Vietnam- The Son Tay Raid
In 1970 the Son Tay Raid took place. The U.S. had been in Vietnam for almost fifteen years but with heavy combat troops for the past five years (Gargus 2010). American casualties in the war were up to almost 400 soldiers a week. The American people were beginning to tire of the war.
The U.S. course in Vietnam had been set towards disengagement and turning the war over to the South Vietnamese. President Nixon was determined to extract from Southeast Asia with dignity in a plan called, “Peace with honor.”
There was one issue that resonated with the American public. It was the future of the U.S. prisoners of war (POW) held in North Vietnam. Overhead imagery from a U.S. Air Force SR-71 “Blackbird” reconnaissance plane found the possible presence of U.S. POWs at the compound of Son Tay, North Vietnam. The camp was just 20 miles from Hanoi, the capital of North Vietnam (Cawthrone 2011).
Several months of planning and training coordination through military channels followed the decision to do a rescue attempt of the American prisoners. The raid against the Son Tay camp was an excellent execution of a joint special operation.
Son Tay Raiders
The American raid on the night of November 20, 1970, surprised the North Vietnamese by the aggressive display of America’s concern for the U.S. prisoners held at Son Tay (Cawthrone 2011). No P.O.W.s were rescued. The enemy had moved the prisoners to other facilities. Later the raid would later serve as a model of a well-designed and aggressive joint special operation.
A helicopter loaded with commandos lands at Son Tay
The mission was deemed a failure by the media. Over time the positive aspects of the raid would come to validate the raid as a success. The level of planning for the mission became a trademark for future joint special operations. Lessons learned from this raid would form the foundation of Operation Eagle Claw.
Planning and Training for the Mission
Almost from the beginning Operation Eagle Claw was a joint operation. The planners decided to use the RH-53D Sea Stallion of the U.S. Navy. The helicopter would ferry the Delta Commandos and rescue the hostages. The Air Force would use AC-130 Spectre gunships to provide Close-Air-Support that the commandos might need during the exfiltration (Haney 2002).
Attached to the mission was a company of U.S. Army Rangers. Their mission would be to provide security for the men and equipment on a secret airfield in the middle of the Iranian desert. With all these elements combined this was the first joint mission of the U.S. military since Vietnam.
The plan called for Delta Force to rendezvous with supporting American forces in Egypt (Beckwith 1981). The Army Rangers was going to seize an airfield in the middle of the Iranian desert. The desert airfield was for the extraction after the hostages were rescued.
From Egypt, the team of commandos would fly to Oman and finally to the secret airfield the Rangers had captured. The plan called for on April 21, 1980 the Rangers to be transfer to Masirah Island off the coast of Oman (Couch 2012). From there the commandos and Rangers moved to three transport MC-130s accompanied by three fuel bearing EC-130s.
Eight Navy RH-53 Sea Stallions left the aircraft carrier Nimitz. They were to go to the airfield, refuel and the Navy helicopters were to fly the rescue team to a hidden cave outside Tehran. The final phase was for the rescued hostages to be taken to a stadium across the street from the embassy and to freedom (Haney 2002).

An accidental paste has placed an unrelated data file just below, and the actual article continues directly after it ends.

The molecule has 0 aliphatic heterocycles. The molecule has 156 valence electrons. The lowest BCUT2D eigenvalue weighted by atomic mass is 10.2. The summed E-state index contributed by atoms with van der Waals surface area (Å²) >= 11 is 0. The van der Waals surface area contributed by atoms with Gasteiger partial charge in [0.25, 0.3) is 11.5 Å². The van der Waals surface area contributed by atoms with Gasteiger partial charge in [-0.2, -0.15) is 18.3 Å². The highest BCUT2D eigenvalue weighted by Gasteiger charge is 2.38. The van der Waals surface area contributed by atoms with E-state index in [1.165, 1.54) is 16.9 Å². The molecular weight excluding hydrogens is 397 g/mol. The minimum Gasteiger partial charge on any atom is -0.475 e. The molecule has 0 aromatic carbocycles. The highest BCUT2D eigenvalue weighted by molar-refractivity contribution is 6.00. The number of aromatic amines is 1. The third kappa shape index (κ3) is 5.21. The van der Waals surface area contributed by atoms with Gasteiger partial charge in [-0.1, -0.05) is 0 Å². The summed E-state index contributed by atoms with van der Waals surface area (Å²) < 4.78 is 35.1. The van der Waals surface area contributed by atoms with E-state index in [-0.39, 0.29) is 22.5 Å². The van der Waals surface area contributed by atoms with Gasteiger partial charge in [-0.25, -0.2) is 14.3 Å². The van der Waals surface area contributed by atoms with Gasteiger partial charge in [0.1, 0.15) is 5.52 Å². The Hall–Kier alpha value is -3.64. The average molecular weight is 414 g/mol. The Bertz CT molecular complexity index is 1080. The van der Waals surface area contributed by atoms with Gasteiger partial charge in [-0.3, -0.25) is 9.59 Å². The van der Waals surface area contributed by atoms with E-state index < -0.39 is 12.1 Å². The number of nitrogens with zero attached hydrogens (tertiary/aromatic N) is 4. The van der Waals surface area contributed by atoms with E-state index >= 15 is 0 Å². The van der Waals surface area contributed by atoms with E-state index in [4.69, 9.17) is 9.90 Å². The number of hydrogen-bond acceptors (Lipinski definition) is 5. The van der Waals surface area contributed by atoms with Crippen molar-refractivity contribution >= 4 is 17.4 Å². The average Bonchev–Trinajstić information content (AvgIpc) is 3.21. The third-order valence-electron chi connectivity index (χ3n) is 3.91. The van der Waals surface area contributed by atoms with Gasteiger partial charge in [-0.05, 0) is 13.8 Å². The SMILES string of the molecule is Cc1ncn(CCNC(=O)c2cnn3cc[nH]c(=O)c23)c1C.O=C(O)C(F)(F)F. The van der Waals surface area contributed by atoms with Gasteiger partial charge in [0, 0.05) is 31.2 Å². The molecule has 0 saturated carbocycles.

Map of Operation Eagle Claw
At the secret airfield called “Desert One” things started to go wrong. Two of the Sea Stallions crashed into each other while landing aborting Desert One. One helicopter never left the Nimitz due to mechanical problems. At least six helicopters were to carry out the mission. One of the helicopters had engine trouble canceling the mission. As the forces were evacuating another helicopter drifted into a refueling tanker as it took off and exploded.
Burnt Fueler Plane at Desert One
The failed mission was a brutal blow to America’s military reputation. Delta Force and the supporting team had risked everything to carry out this tough mission. The hard earned lessons of this mission were never forgotten. Many of the operational methods and safety measures employed by SOF in the future grew out of this tragedy (Beckwith 1981).
Many questions arose about the choice of pilots, about training and rehearsals. At a Senate hearing, Georgia’s Sam Nunn, chairman of the powerful Armed Service Committee, asked Colonel Beckwith what he learned from the aborted mission. He wanted to know how to prevent such failures in the future.
Beckwith answered in usual blunt style, “If coach Bear Bryant at the University of Alabama put his quarterback in Virginia, his backfield in North Carolina, his offensive line in Georgia and his defense in Texas and then got Delta Airlines to pick them up and fly them to Birmingham on game day, he wouldn’t have his winning teams.”
In conclusion he stated, “My recommendation is to put together an organization that would include Delta, the Rangers, the Navy SEALs, Air Force pilots, its own staff, its own support people, its own aircraft and helicopters. Make this organization a permanent military unit. Allocate sufficient funds. And give it sufficient time to recruit, assess, and train its people,” (Beckwith 1981).
Since the debacle at Desert One, the Unites States’ Special Forces has expanded and reorganized. Due to the mistakes made in Operation Eagle Claw a new reorganization of SOF happened called the Joint Special Operations Command (JSOC). It would be the higher headquarters used during the American led invasion of Grenada in October 1983.
Joint Special Operations Insignia
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